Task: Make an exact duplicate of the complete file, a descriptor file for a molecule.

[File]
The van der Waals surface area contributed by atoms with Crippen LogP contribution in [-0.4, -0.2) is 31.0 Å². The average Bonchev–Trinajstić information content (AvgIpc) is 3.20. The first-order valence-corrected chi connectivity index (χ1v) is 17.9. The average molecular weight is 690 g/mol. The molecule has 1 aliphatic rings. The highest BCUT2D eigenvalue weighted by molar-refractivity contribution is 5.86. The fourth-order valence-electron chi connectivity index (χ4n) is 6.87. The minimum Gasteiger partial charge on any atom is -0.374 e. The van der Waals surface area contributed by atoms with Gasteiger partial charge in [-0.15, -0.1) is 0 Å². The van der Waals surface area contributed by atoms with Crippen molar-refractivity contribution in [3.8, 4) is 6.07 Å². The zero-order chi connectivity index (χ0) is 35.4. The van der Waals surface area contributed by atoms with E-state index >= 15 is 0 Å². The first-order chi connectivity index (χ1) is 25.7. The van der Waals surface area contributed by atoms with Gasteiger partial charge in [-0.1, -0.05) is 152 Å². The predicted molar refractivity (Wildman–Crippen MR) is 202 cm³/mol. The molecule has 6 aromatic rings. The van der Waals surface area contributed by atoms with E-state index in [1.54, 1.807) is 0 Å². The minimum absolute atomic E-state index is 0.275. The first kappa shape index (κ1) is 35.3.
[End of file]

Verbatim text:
The van der Waals surface area contributed by atoms with Crippen LogP contribution in [-0.4, -0.2) is 31.0 Å². The average Bonchev–Trinajstić information content (AvgIpc) is 3.20. The first-order valence-corrected chi connectivity index (χ1v) is 17.9. The average molecular weight is 690 g/mol. The molecule has 1 aliphatic rings. The highest BCUT2D eigenvalue weighted by molar-refractivity contribution is 5.86. The fourth-order valence-electron chi connectivity index (χ4n) is 6.87. The minimum Gasteiger partial charge on any atom is -0.374 e. The van der Waals surface area contributed by atoms with Gasteiger partial charge in [-0.15, -0.1) is 0 Å². The van der Waals surface area contributed by atoms with Crippen molar-refractivity contribution in [3.8, 4) is 6.07 Å². The zero-order chi connectivity index (χ0) is 35.4. The van der Waals surface area contributed by atoms with E-state index >= 15 is 0 Å². The first-order chi connectivity index (χ1) is 25.7. The van der Waals surface area contributed by atoms with Gasteiger partial charge in [-0.1, -0.05) is 152 Å². The predicted molar refractivity (Wildman–Crippen MR) is 202 cm³/mol. The molecule has 6 aromatic rings. The van der Waals surface area contributed by atoms with E-state index in [1.54, 1.807) is 0 Å². The minimum absolute atomic E-state index is 0.275. The first kappa shape index (κ1) is 35.3.